This is my first post on this forum, as I have just started brewing..

I have put down a coopers european larger, and have it in the fermenter I got as part of a kit (Brigalow Complete Home Brew Kit).

I forgot to take a measurement with the hydrometer.

Its been 2 days.. Should I just leave it. and take a reading in a day or 2 more.

Is there any benefit to leaving the brew for 2 weeks, adding the finnings/clearing agent, and leaving it for another week. Put it into the keg, Cool it down to 4 degrees, force carbonate it, and leave it for another week?

Or should I just wait for fermentation to finish, then proceed with cooling, carbonating.

The first brew I have done, tasted much better waiting 4 days after force carbonation. ( I read something about the bubbles getting smaller ... carbonic-acid?

Any advice would be appreciated.

Thanks.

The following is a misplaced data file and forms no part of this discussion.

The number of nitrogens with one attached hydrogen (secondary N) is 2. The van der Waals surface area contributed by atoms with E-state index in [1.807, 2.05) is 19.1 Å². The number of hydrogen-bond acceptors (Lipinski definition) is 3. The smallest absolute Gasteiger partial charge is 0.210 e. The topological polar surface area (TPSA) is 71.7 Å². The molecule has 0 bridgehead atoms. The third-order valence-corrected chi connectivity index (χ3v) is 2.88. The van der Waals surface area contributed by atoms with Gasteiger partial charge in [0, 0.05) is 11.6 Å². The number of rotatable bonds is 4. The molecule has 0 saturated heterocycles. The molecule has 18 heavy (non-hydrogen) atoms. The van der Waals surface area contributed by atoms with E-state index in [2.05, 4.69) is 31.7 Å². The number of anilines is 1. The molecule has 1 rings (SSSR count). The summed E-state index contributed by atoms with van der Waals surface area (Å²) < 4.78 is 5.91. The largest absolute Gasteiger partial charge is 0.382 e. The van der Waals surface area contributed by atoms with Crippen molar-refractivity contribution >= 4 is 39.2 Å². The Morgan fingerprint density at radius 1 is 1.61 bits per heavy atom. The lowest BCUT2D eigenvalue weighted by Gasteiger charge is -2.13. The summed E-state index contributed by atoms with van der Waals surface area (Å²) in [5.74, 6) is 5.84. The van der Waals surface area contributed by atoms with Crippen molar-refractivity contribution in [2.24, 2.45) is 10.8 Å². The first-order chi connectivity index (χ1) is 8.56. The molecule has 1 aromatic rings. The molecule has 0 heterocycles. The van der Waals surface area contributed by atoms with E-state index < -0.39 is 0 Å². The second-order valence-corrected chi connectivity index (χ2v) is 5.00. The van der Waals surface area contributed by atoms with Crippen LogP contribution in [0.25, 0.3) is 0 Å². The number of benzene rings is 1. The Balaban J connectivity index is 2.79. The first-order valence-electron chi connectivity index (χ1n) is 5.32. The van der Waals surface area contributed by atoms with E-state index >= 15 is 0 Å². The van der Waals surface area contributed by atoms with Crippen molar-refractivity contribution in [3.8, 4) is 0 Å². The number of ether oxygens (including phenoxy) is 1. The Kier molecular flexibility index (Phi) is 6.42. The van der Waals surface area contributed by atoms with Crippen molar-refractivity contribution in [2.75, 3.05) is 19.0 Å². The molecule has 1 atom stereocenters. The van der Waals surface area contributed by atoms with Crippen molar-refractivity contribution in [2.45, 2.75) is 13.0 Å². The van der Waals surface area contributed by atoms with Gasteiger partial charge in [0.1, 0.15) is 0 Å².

I just bottled my Coopers Lager after 10 days in the fermenter. My OG was 1035 and my FG 1011. I fermented at 24C on the thermo strip that came with the kit. My gravity was consistent for 2 days and my brew was clear, no clarifier necessary. Will find out in 13 days how it tastes. Cheers!
 
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ValTrum

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I just bottled my Coopers Lager after 10 days in the fermenter. My OG was 1035 and my FG 1011. I fermented at 24C on the thermo strip that came with the kit. My gravity was consistent for 2 days and my brew was clear, no clarifier necessary. Will find out in 13 days how it tastes. Cheers!
So the main reason you wait after bottling is for the 2nd fermentation process, to carbonate the beer. So as I am using a keg, I can force carbonate it and just wait 4 days before drinking?